Authorization is the process that designates whether an authenticated user can or cannot perform an action that changes the state of the system. The authorization processes on authenticated users must be built-in from the design phase and prevent against sessions that have fallen into the wrong hands.
4. Separate Data From Control Instructions
5. Validate All Data Explicitly
The entries to the system should be evaluated with a philosophy of whitelisting by blacklisting: determine what will be allowed, and deny everything else. We must think that an attacker interprets the data as possible programming languages, with the intention of manipulating the state of the system. Therefore, it becomes necessary to inspect this input data, generating automatic procedures to take them to well-known canonical forms.
In addition, this validation of entries must occur close to the moment in which the data is, in fact, used, since the phase shift between validation and use provides a window of opportunity for the generation of attacks.
To implement this, common components can be designed to centralize validations both syntactic (structural) and semantic (of meaning), and take advantage of the types of data present in the programming language with which we are working.
6. Use Cryptography Correctly
An understanding of the cryptographic notions that apply to the development system is necessary to be able to understand what elements and what characteristics of them are seeking to be protected, against what forms of attack, and, consequently, the best way to achieve this objective.
The creation of your own cryptographic solutions is a risky decision that can lead to a defective system, and, therefore, it is strongly discouraged. Instead, you should find libraries and tools that allow you to increase your security.
7. Identify Sensitive Data and How it Should Be Managed
It is difficult to protect our information if we are not clear about what we really want to take care of. The definition of the data whose protection is fundamental for the operation of the system is critical since, from it, we can begin to outline the processes for the design of security from the very beginning of the development cycle, and not as an add-on in the implementation or deployment stages.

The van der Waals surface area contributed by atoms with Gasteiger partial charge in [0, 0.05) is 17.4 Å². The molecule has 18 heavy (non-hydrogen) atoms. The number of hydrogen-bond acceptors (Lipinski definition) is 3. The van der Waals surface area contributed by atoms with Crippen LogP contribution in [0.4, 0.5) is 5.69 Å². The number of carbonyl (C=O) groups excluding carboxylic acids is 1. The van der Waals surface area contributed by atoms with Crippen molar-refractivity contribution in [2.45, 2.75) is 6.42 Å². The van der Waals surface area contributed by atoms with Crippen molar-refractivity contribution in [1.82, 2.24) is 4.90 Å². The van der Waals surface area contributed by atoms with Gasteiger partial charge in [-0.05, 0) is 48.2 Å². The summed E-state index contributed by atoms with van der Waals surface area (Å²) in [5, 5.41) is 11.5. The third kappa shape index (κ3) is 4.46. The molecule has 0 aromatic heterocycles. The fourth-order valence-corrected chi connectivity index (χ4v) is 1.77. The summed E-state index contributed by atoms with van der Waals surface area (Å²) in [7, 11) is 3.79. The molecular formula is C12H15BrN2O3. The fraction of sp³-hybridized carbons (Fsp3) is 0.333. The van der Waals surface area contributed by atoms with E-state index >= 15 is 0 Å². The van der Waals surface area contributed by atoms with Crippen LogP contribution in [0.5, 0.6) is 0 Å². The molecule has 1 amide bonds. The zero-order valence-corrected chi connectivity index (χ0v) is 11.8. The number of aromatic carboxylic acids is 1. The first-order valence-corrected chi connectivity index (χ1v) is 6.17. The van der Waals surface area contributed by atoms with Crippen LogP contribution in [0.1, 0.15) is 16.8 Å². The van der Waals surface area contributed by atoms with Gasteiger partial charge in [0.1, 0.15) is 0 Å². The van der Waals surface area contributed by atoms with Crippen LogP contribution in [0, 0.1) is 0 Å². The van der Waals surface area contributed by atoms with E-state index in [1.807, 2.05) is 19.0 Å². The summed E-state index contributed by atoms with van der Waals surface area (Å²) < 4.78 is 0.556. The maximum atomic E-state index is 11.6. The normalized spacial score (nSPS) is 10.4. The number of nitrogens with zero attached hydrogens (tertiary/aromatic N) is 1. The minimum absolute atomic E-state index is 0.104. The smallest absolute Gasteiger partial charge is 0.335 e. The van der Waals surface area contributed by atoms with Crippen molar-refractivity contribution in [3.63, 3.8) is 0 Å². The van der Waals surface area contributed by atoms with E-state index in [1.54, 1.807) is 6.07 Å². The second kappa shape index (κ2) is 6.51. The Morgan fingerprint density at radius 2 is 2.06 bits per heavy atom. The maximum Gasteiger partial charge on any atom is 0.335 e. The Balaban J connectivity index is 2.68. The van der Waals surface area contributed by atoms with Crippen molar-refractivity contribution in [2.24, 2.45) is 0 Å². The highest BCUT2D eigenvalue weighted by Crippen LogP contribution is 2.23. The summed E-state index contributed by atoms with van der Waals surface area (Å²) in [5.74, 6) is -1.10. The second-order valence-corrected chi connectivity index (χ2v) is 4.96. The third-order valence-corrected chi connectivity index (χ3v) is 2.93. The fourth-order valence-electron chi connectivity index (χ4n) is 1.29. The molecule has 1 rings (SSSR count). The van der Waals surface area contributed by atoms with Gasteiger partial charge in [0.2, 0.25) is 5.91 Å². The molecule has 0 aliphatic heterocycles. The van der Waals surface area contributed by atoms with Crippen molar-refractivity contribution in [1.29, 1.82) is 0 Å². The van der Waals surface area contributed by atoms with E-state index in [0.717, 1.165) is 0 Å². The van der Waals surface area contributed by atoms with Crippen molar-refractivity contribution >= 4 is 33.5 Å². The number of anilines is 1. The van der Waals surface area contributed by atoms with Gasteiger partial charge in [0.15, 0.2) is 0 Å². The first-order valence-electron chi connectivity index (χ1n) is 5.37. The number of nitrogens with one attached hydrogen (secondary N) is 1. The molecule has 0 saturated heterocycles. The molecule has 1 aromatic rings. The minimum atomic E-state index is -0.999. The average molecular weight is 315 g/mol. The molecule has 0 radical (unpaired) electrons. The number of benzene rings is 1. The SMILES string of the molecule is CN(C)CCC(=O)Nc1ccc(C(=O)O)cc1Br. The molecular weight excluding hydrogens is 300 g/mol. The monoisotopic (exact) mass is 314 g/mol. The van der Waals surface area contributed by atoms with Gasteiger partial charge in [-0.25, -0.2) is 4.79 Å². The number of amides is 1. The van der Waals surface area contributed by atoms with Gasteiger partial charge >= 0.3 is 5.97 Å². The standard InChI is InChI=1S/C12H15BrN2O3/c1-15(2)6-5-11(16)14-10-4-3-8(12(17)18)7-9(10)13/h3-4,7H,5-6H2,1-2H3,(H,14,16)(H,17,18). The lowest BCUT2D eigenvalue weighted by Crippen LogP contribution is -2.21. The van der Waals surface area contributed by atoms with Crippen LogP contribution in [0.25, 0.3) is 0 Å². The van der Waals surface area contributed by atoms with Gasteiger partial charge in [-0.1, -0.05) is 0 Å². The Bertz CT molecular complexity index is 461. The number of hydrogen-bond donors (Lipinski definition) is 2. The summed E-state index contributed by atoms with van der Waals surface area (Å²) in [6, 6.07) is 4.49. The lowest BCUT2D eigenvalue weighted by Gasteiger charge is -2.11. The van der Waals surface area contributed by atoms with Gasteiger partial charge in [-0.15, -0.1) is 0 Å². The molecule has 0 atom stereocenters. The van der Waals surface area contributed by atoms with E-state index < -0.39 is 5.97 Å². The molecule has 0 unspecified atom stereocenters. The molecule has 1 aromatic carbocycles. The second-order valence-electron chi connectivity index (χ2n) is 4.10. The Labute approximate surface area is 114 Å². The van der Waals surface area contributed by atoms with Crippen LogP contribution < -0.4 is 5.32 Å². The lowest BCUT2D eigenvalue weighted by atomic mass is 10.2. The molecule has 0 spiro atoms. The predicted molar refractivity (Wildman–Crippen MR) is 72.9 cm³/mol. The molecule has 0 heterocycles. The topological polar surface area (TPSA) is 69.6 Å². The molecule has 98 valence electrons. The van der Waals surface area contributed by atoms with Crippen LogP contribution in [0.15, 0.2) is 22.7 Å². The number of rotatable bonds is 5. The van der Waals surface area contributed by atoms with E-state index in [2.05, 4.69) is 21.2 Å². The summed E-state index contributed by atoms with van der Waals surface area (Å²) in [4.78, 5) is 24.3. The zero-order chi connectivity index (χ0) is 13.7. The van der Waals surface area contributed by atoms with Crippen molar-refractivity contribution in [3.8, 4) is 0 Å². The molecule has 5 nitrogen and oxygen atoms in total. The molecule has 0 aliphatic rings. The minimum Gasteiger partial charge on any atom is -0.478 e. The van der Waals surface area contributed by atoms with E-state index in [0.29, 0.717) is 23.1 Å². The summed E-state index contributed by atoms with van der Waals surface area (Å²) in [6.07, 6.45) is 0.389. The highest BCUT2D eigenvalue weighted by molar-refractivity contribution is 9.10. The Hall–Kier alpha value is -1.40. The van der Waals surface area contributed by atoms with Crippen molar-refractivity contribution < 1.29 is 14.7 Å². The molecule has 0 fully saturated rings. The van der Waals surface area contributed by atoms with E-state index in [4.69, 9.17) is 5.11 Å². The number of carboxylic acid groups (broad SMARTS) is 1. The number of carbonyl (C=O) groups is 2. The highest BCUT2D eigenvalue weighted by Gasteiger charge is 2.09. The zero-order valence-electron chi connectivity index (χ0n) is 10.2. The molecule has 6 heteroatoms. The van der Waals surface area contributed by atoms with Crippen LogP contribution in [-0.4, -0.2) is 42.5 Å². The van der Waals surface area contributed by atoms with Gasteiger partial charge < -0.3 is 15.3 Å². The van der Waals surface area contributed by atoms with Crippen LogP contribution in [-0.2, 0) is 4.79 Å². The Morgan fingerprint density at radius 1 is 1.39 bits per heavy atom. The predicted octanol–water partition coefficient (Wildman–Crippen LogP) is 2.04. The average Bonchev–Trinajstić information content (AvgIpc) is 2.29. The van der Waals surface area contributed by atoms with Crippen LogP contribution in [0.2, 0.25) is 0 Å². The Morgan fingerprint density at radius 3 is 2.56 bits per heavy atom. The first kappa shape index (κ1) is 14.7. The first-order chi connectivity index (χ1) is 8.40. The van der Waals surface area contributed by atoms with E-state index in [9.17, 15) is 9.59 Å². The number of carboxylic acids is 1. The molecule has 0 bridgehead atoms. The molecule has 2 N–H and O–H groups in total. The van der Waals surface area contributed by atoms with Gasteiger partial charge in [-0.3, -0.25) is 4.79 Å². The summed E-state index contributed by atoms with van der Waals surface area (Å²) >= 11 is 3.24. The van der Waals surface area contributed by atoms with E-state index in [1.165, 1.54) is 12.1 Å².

8. Always Consider the Users of the System
A technically perfect system that does not meet the needs of users is a useless system. Usable security protocols must be one of the goals to reach when the security objectives of the system are laid out. On the one hand, it is not prudent to transfer security issues to the user that can be solved by the developers themselves, in order to avoid fatigue.
On the other hand, it is necessary to maintain communication with the user to grant a certain degree of transparency about how the system operates. The default configuration should be the secure configuration, always.
9. The Integration of Components Changes the Attack Surface
Current applications are complex systems with many components interacting simultaneously. Each time a change is made to the system, the security landscape changes and must be re-evaluated. This reexamination is the result of the coordination between the areas and projects.
The components must be analyzed in a unified way and developers should take into account how they are combined, maintained, or replaced.
10. Consider Future Changes in Objects and Actors
From the design, we must consider that the properties of the system and its users change constantly. Some factors to consider are the growth of the user population, how migrations affect the system, or how they will affect future vulnerabilities on components that have been deployed on a large scale.
The updating procedures must be designed with a future horizon of months, years or even decades.
Current organizations have begun to understand that the identification and early remediation of problems has a cost inversely proportional to the time the error remains in the system.
The establishment of a secure development cycle through the implementation of a security-oriented design model that generates synergy between the area of security and development brings us one step closer to the deployment of more robust and much more profitable applications.